Drawing on the most recent data, the International Panel of Experts on Sustainable Food Systems (IPES-Food), identified “unprecedented” levels of market concentration throughout the food supply chain.
Olivier De Schutter, IPES-Food co-chair and former UN special rapporteur on the right to food, said the “rampant consolidation is bad for farmers, whose incomes are squeezed at one end by a handful of input providers, and at the other by processing and retail giants with huge bargaining power”.
The report, which took two years to compile, highlights a number of major deals struck up and down the food supply chain.
Media attention has been focused on the production end (see below), but M&A activity has also accelerated amongst food processors (Heinz and Kraft Foods – $55 billion, €47 billion), drinks manufacturers (AB InBev and SABMiller – $120 billion, €102 billion) and retailers (Amazon and Whole Foods – $13.7 billion, €11.7 billion).
Lacklustre industry growth has increased levels of consolidation, as businesses hunt for new markets through international expansion and attempt to woo private equity firms, the authors noted.
The sector has also been restructured in response to changes in consumer preference. The focus is on “fresher and healthier” products, the experts noted, but some of large packaged food processors have “struggled to adapt quickly and stay relevant. Most large food processing companies have responded by revamping their portfolios, adding new brands or acquiring brands that are perceived as ‘healthy’, ‘natural’ and ‘organic’.”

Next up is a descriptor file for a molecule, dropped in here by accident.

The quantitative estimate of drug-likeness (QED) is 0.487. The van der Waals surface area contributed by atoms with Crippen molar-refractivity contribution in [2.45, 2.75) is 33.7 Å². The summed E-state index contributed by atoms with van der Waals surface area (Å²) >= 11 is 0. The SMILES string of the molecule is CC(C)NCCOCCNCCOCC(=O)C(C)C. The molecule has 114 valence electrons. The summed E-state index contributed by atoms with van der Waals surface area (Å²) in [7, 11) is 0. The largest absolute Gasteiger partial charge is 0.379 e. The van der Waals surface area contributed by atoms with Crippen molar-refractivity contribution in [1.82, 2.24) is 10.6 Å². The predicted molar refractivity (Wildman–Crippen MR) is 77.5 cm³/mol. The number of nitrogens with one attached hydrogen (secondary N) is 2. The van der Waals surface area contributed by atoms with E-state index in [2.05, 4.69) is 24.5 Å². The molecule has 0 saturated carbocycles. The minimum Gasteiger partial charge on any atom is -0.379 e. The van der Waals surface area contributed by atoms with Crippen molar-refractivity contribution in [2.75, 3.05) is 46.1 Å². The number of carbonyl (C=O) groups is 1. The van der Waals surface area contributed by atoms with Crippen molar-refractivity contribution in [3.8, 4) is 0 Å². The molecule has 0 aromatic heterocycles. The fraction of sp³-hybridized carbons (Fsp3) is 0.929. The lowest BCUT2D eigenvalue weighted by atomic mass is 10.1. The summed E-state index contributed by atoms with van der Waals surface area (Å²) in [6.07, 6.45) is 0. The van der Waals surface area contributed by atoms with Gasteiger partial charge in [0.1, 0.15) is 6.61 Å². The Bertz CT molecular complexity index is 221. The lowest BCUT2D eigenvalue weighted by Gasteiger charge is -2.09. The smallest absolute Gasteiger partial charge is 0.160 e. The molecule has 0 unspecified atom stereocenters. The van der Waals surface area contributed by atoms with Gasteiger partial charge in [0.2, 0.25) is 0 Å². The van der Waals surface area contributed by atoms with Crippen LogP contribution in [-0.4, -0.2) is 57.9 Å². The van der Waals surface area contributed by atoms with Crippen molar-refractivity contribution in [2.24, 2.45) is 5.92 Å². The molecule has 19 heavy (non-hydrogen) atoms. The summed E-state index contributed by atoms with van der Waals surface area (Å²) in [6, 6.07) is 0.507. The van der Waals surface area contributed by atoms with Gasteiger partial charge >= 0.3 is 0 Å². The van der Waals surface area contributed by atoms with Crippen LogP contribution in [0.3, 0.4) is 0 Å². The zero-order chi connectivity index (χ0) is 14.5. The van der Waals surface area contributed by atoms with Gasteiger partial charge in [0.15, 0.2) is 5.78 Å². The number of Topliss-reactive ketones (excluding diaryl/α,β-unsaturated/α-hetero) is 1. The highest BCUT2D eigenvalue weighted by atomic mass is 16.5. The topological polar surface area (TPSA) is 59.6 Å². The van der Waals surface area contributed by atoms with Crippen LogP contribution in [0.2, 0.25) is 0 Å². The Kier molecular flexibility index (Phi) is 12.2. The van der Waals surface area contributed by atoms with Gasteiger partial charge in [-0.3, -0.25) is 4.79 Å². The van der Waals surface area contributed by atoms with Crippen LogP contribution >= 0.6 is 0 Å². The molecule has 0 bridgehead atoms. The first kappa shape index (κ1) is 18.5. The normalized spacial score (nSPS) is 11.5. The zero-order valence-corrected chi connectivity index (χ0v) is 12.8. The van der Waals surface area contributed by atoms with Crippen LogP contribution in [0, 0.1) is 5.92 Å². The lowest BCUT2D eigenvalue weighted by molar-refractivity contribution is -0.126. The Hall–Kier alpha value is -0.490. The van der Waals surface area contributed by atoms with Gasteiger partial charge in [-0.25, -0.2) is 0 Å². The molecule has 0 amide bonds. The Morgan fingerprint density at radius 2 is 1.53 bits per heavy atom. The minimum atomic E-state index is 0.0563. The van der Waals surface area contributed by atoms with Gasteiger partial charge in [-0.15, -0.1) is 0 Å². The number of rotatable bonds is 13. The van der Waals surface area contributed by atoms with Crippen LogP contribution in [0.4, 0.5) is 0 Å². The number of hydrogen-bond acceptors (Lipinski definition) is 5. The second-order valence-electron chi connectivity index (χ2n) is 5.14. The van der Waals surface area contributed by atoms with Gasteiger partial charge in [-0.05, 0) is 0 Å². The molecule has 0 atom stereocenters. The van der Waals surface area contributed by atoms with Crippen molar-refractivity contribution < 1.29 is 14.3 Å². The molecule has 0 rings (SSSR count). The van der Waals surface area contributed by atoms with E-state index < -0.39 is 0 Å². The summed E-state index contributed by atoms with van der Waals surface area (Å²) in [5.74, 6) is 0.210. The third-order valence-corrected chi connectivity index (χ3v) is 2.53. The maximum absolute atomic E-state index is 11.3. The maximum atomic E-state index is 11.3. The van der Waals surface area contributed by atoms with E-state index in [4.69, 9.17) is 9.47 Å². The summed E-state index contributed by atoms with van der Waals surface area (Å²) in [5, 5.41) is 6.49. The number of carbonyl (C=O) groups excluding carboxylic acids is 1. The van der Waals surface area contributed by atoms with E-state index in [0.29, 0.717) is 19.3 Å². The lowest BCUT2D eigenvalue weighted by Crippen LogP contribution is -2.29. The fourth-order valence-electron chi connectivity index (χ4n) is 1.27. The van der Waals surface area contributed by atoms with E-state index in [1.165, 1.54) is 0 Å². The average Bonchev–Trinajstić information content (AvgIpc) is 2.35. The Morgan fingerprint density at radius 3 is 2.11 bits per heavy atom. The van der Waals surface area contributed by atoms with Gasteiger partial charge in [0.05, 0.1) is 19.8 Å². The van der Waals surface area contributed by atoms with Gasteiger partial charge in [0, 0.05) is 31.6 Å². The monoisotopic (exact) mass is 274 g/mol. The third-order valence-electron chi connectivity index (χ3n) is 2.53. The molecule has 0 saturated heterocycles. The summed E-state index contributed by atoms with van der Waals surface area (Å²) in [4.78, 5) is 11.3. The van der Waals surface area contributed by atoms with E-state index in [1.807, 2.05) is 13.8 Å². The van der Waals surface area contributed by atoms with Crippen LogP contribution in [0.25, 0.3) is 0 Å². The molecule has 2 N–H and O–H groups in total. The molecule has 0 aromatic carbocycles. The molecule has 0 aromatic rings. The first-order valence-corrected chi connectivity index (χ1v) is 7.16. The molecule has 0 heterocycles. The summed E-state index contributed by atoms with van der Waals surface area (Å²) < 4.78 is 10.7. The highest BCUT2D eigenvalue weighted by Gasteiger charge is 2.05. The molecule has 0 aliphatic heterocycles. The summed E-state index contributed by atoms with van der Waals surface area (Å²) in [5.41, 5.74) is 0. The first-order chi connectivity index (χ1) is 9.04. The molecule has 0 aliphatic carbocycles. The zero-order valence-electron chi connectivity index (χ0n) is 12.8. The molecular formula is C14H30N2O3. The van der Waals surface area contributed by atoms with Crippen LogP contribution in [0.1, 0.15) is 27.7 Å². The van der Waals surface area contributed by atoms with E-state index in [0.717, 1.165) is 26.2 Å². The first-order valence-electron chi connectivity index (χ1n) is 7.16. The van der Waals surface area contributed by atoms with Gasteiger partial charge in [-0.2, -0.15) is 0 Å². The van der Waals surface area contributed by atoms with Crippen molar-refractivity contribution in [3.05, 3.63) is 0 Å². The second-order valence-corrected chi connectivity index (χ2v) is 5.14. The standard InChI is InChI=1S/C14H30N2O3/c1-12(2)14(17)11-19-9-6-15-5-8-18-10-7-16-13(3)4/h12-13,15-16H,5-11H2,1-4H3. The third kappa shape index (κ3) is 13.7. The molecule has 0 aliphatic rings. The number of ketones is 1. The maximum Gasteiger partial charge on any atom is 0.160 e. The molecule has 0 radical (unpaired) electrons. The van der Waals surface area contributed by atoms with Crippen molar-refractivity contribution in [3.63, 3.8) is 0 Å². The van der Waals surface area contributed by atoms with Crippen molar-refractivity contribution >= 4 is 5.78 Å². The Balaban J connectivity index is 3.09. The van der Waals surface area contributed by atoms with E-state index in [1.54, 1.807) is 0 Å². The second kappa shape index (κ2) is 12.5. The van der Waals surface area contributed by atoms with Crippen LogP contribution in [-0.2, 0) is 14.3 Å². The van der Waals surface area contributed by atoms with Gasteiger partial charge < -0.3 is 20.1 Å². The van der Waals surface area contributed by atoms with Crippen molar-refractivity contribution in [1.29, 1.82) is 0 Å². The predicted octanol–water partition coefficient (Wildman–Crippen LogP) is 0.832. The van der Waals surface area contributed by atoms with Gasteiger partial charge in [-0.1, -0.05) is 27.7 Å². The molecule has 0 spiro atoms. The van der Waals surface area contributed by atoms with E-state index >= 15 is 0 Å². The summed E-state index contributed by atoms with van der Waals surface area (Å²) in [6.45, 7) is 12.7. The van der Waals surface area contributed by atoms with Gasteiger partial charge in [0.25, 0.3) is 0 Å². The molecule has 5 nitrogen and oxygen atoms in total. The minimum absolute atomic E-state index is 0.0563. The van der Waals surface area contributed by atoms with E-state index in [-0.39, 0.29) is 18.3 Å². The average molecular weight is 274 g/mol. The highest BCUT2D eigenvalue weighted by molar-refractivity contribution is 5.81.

Danone’s purchase of WhiteWave Foods for $12.5 billion (€10.6 billion) is cited as one of a number of examples.
But bigger doesn’t mean better, argued De Schutter. In an interview with the Thomson Reuters Foundation, he suggested that if food companies continue to merge “we’re going to see higher prices coming out at the retail end”.
However, it is at the production end of the chain that IPES-Food, a Brussels based think-tank, has particular concerns. “If you follow the pattern of mergers”, seed prices could increase by up to 5.5%, De Schutter claimed.
In a letter sent to Competition Commissioner Margrethe Vestager, De Schutter warned that the proposed mega-merger between Bayer AG and Monsanto “will exacerbate the already unhealthy concentration in seeds and pesticides”. He also noted that, contrary to the claims made by agri-businesses, mergers are stifling innovation rather than providing consumers with more nutritious and diverse foods.
Indeed, when announcing their "definitive merger agreement" 13 months ago, the German pharmaceuticals firm Bayer and US seed producer Monsanto said there would be "significant and lasting benefits for farmers: improved sourcing and increased convenience to higher yield, better environmental protection and sustainability", from the €55 billion ($66 billion) deal.
However, research published by University College London this week concluded that the deal should be “blocked under EU Competition laws” given that prices will rise and competition will fall.
In August, Commissioner Vestager opened an “in-depth investigation” into the proposed acquisition of Monsanto by Bayer. She has “concerns” that competition could be reduced in the markets for pesticides, seeds and genetic traits, resulting in higher prices, lower quality, less choice and a stagnation of innovation.
The Bayer-Monsanto deal is one of three that could place as much as 70% of the agrochemical industry in the hands of only three merged companies, according to campaigners.
There is also the $130 billion (€11 billion) merger between US agro-chemical giants, Dow and DuPont, and ChemChina’s acquisition of Syngenta for $43 billion (€37 billion) and its planned merger with Sinochem in 2018.
Adrian Bebb, food and farming campaigner at Friends of the Earth Europe said Commissioner Vestager “has more than enough arguments” to block the Bayer-Monsanto deal, and in so doing she would “send a strong signal that the EU is prepared to stand up to these mega-corporations in order to protect farmers, citizens and our environment”.
However, the European Commission has rejected just 0.4% of merger applications in the past 27 years.